Front cover image for The art of the stonemason

The art of the stonemason

Ian Cramb
Offers a guidebook for masons doing new construction and also those engaged in restoration of historic stone structures. Beginning with a detailed discussion of building with "random rubble", which is the name for the early Celtic art of building with irregular stones bedded on mortar, Cramb proceeds to more complex projects such as fireplaces, stairs, arches, bridges and more. There is extensive treatment of various restoration techniques involved with historic structures both in the US and Britain, some as old as 1000 years. In addition, the author covers various types of stone, stone-cutting, etc. as well as using traditional mortar mixes, which have demonstrated their utility in stone walls and buildings which have lasted for many centuries. --Adapted from publisher description
Print Book, English, [2006]
Alan C. Hood, Chambersburg, Pa., [2006]
manuals (instructional materials)
174 pages : illustrations ; 28 cm
9780911469271, 0911469273
The traditional method of building random rubble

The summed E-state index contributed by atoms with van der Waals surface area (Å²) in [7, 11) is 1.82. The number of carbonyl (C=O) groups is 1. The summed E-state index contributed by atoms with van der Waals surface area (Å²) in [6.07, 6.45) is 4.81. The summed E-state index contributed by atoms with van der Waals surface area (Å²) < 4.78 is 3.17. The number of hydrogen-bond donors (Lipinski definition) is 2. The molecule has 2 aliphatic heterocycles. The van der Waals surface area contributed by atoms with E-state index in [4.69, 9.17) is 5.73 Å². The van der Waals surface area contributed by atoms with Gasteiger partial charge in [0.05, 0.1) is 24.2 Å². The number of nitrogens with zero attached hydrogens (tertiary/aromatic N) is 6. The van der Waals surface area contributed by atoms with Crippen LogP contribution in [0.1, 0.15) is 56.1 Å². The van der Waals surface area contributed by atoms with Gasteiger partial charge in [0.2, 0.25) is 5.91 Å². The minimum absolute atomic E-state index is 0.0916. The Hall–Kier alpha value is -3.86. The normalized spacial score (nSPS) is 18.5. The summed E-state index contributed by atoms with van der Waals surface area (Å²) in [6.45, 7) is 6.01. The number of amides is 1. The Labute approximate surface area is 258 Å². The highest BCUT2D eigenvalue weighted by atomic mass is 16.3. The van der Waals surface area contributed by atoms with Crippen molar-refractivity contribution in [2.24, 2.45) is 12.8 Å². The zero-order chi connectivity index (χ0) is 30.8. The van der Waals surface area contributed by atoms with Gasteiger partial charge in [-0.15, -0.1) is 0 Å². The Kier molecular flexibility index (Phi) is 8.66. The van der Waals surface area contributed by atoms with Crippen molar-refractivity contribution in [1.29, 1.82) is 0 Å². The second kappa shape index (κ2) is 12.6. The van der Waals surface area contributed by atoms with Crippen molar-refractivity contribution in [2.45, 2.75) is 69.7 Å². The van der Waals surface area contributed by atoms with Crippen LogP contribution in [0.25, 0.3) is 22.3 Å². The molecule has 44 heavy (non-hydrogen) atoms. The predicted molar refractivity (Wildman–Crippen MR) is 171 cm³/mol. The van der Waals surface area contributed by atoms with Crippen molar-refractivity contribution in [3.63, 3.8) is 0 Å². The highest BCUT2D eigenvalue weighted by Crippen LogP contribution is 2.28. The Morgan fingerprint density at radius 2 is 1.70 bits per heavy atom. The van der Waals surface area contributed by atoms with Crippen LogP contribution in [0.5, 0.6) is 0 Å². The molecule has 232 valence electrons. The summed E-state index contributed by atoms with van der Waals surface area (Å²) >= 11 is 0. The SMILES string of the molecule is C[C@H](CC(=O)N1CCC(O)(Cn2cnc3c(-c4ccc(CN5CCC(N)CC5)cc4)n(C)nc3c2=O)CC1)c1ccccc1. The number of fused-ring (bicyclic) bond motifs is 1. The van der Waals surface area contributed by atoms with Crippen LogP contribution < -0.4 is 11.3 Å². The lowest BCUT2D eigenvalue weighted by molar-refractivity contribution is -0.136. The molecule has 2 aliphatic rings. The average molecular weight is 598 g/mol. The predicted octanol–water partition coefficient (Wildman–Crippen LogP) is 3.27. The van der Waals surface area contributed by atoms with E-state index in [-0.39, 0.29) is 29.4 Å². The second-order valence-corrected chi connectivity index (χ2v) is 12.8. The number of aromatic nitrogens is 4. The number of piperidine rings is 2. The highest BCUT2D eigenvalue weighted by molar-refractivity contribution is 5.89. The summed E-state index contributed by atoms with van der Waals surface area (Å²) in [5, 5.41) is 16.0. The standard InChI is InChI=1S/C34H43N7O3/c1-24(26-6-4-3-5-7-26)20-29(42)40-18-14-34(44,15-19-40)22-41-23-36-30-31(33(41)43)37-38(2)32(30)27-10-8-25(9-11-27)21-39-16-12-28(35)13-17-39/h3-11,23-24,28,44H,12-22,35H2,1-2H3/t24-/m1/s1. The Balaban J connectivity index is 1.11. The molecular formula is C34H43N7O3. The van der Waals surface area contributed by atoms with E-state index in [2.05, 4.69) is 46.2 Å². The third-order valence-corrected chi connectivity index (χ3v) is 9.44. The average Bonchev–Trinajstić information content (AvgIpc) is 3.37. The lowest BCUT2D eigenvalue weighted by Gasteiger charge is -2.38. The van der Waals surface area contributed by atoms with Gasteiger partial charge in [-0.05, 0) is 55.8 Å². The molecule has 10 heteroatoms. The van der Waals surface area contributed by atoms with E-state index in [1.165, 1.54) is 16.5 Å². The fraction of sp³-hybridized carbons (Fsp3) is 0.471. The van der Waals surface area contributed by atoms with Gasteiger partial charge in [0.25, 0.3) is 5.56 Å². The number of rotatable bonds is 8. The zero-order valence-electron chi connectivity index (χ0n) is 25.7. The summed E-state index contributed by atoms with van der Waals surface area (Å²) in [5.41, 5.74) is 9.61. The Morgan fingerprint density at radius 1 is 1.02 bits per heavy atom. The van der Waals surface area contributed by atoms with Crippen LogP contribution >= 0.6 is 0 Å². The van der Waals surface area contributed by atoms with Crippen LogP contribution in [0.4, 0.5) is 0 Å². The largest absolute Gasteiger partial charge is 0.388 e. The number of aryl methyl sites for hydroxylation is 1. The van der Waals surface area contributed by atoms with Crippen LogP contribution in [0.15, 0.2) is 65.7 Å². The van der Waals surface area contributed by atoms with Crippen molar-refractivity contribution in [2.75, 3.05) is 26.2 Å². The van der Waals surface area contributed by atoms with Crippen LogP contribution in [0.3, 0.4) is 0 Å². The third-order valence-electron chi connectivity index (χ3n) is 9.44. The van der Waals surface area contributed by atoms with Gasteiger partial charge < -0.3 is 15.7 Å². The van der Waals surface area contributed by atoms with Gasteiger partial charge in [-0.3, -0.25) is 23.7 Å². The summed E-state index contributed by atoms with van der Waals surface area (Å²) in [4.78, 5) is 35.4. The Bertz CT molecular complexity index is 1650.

(Choosing your stone
Beginning the work
The building method
Points to remember
Building a wall on sloping ground
Building a circular wall
Pier or buttress with sloping face
Coping for random rubble walls
Window sills)
Tower construction
(The tower's foundation
Continuing to build
Fireplace construction
(Points to observe)
(Stone stairs
Circular stairs
Building external staircases)
Arches and their construction
(Arch construction
Types of arches
Points to observe in arch construction
Technical terms used in arch work
Cutting curves and joints on voussoirs
Constructing rubble arches)
Building a traditional "sow" or hunchedbacked bridge
Restoration work
(Invasion of vegetation
Alternatives to shoring
Removing old cement pointing
Grouting stonework
Correcting patching
Restoring an arch
Restoring a window
A leaning chimney
A corbie stepped gable and a random rubble gable)
Gothic arches at Iona Abbey
Stones used in masonry
(Igneous rocks
Aqueous rocks
Stone tests
General characteristics of stone)
Cutting stone with hand tools
Stone setting
Preserving stonework
(Tamp pointing
Finish or final pointing)
Mortar mixes
(How it was done in the past)
Time-tested materials
Boiled linseed oil
Reprint. Originally published: White Hall, VA : Betterway Books, 1992